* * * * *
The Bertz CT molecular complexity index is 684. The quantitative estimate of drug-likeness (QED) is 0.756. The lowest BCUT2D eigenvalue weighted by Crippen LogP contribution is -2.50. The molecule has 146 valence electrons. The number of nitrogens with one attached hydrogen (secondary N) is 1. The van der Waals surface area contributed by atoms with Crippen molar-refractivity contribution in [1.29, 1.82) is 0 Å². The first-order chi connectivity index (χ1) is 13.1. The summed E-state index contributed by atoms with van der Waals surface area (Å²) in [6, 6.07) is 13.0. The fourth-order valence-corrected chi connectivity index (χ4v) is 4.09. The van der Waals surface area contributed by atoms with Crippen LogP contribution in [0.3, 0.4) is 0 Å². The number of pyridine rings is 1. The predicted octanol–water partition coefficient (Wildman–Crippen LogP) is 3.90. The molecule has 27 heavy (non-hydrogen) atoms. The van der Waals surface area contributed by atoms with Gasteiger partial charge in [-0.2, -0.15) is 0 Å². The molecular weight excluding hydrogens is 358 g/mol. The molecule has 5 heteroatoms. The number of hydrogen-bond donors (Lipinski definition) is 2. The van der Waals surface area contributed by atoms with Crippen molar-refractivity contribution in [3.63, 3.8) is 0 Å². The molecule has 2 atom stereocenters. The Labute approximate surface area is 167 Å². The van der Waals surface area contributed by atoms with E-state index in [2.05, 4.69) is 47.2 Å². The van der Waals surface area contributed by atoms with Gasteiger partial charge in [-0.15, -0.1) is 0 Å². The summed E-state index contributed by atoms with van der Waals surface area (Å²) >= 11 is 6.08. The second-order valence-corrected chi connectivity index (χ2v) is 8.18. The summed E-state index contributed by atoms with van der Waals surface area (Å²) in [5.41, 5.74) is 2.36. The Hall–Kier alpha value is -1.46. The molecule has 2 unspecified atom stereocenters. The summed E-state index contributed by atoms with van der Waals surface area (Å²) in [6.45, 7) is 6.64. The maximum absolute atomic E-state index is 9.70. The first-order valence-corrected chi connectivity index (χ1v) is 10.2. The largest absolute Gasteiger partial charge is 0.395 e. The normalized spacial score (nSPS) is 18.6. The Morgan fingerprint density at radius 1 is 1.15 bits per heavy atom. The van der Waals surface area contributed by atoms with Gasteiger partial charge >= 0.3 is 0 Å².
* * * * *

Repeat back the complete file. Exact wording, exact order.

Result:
The Bertz CT molecular complexity index is 684. The quantitative estimate of drug-likeness (QED) is 0.756. The lowest BCUT2D eigenvalue weighted by Crippen LogP contribution is -2.50. The molecule has 146 valence electrons. The number of nitrogens with one attached hydrogen (secondary N) is 1. The van der Waals surface area contributed by atoms with Crippen molar-refractivity contribution in [1.29, 1.82) is 0 Å². The first-order chi connectivity index (χ1) is 13.1. The summed E-state index contributed by atoms with van der Waals surface area (Å²) in [6, 6.07) is 13.0. The fourth-order valence-corrected chi connectivity index (χ4v) is 4.09. The van der Waals surface area contributed by atoms with Crippen LogP contribution in [0.3, 0.4) is 0 Å². The number of pyridine rings is 1. The predicted octanol–water partition coefficient (Wildman–Crippen LogP) is 3.90. The molecule has 27 heavy (non-hydrogen) atoms. The van der Waals surface area contributed by atoms with Gasteiger partial charge in [-0.2, -0.15) is 0 Å². The molecular weight excluding hydrogens is 358 g/mol. The molecule has 5 heteroatoms. The number of hydrogen-bond donors (Lipinski definition) is 2. The van der Waals surface area contributed by atoms with Crippen molar-refractivity contribution in [3.63, 3.8) is 0 Å². The molecule has 2 atom stereocenters. The Labute approximate surface area is 167 Å². The van der Waals surface area contributed by atoms with E-state index in [2.05, 4.69) is 47.2 Å². The van der Waals surface area contributed by atoms with Gasteiger partial charge in [-0.15, -0.1) is 0 Å². The summed E-state index contributed by atoms with van der Waals surface area (Å²) >= 11 is 6.08. The second-order valence-corrected chi connectivity index (χ2v) is 8.18. The summed E-state index contributed by atoms with van der Waals surface area (Å²) in [5.41, 5.74) is 2.36. The Hall–Kier alpha value is -1.46. The molecule has 2 unspecified atom stereocenters. The summed E-state index contributed by atoms with van der Waals surface area (Å²) in [6.45, 7) is 6.64. The maximum absolute atomic E-state index is 9.70. The first-order valence-corrected chi connectivity index (χ1v) is 10.2. The largest absolute Gasteiger partial charge is 0.395 e. The normalized spacial score (nSPS) is 18.6. The Morgan fingerprint density at radius 1 is 1.15 bits per heavy atom. The van der Waals surface area contributed by atoms with Gasteiger partial charge >= 0.3 is 0 Å².